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Kuwait starting to bloom with projects

‘Laws of agency bit more unique in GCC region’

By Ahmed Al-Naqeeb Arab-Times Staff KUWAIT CITY, Dec 10, 2014:

With the government’s development plan soon to be in progress, and the Kuwait National Assembly pushing for development and reform, Kuwait is starting to bloom with projects, which means similar to the AlJaber stadium and the new Central Bank headquarters, tenders for other major projects are being floated and both foreign and local companies are scrambling with their bids. Of course, tenders mean contracts, and contracts mean abiding to the law, and law means lawyers. For local companies, the process of signing a contract with the government is not as complex as it is with a foreign company, as they are going to need a Kuwaiti entity as their agent or representative, and the laws of agency, are a bit more unique here in the GCC region as opposed to the rest of the world. Shedding light on the subject, one of the senior lawyers at the Al-Markaz Law Firm Nazih A. Hameed asserted that when it comes to governmental tenders and the fact that there is a deadline for everyone to submit their bids, foreign companies tend to act swiftly, and although there are numerous means to approach the matter, appointing a local partner as an agent is the most expeditious manner to comply with the local laws. Disputes As a practitioner in the field of law since 1997, Nazih clarified that the essential role of an agent is to act as a vehicle, through which the foreign principal can conduct its commercial activities, and since this is a business structure, in some cases the magnitude of the capital involved, opens room for disputes. For example, as the business progresses and incomes rise, the agent

sometimes requests an increment on his percentage from the revenue, or in some cases an increase in his fees, and considering he is the local agent, he possesses the capability of hindering the business, which is a factor that the foreign principal must consider. Nazih pointed out that throughout the GCC countries; the laws on agency tend to protect the local agent, and the common seems to be that only a local can act as an agent, and in the case the foreign principal decides to terminate the contract or reject its renewal, the local agent is entitled to compensation. “The reason behind this security, that the agency laws provide, is to insure the balance of the economic benefits and protections to both the foreign principal and the local agent,” explained Nazih as he noted that even when the foreign principal drafts a contract that prevents the local agent from claiming compensation, and despite the agent agreeing on such forfeiture, he is still going to be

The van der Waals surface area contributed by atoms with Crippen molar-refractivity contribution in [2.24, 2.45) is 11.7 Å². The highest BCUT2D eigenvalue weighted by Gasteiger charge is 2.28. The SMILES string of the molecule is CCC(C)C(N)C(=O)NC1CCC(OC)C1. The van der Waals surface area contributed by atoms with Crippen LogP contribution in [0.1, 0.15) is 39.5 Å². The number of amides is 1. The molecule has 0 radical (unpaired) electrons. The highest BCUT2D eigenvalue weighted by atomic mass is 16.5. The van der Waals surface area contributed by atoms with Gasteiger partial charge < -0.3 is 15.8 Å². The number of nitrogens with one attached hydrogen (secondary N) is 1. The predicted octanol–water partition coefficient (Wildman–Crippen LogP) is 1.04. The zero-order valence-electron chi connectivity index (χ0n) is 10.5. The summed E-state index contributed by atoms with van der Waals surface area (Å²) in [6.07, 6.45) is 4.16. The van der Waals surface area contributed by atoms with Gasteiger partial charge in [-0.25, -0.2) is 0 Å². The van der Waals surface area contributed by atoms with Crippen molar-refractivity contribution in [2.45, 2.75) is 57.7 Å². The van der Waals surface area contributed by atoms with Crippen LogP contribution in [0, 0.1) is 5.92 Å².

deemed to be entitled to claim compensation provided that he has not violated any terms of his engagement. The Kuwaiti laws on agency stipulate that any article or provision in an agency contract that attempts to prevent the local agent from seeking his statutory right of compensation is void, provided that he has not committed a default, “even if the agent voluntarily agreed not to claim compensation,” added Nazih. This is where lawyers come into the picture, for if they are representing the foreign principal, they are going to work towards maneuvering out of paying the compensation by of enforcement of the terms of the contract, and insist on alternative forums for dispute resolutions such as arbitration, for the simple reason that Kuwaiti courts are very respectful to an agreement on arbitration. On the other hand, if they are representing the local agent, they usually advise them to, barring any unreasonable provisions, agree on all the articles and provisions in the proposed contract, because at the end of the day, Kuwaiti law has a blanket application over the agency contract and the agent will be entitled to seek compensation, as long as he has not committed any breaches. Furthermore, when asked if representing a local agent is easier than representing a foreign principal, considering the laws of agency is to their advantage, Nazih stated that the matter is not that simple, for in some cases, contracts and agreements are drafted in such a way that the compensation factor is avoided, “then there is really no way out” he added. In these cases, lawyers always try to direct the litigation in a manner that the interpretation of the contract would be relied upon rather than the literal meaning of the contract, or just use certain legal formulas and maneuvers to deal with the matter at hand. Nazih continued that while it appears that the law protects the rights of a local agent fiercely, it does not mean that there are unreasonable remedies granted to a local agent in the sense that, “it doesn’t necessarily mean that it protects you from a bad bargain.” The laws of agency in Kuwait and other GCC countries tend to protect the local agent, but it does not mean that the rights of the foreign principal are disregarded, for there are restrictions imposed on the agent, “like the agent’s inability to represent more than one foreign principal in the same field” Nazih noted. The law provides a fair balance between interests of the parties, in addition to the fact that Kuwaiti courts retain international jurisdiction over agency agreements. Some foreign principals might feel bound and restricted by the statutory rights that the agents have, but the law grants them the freedom in terms of regulating and operating the business, making it worth this little restriction.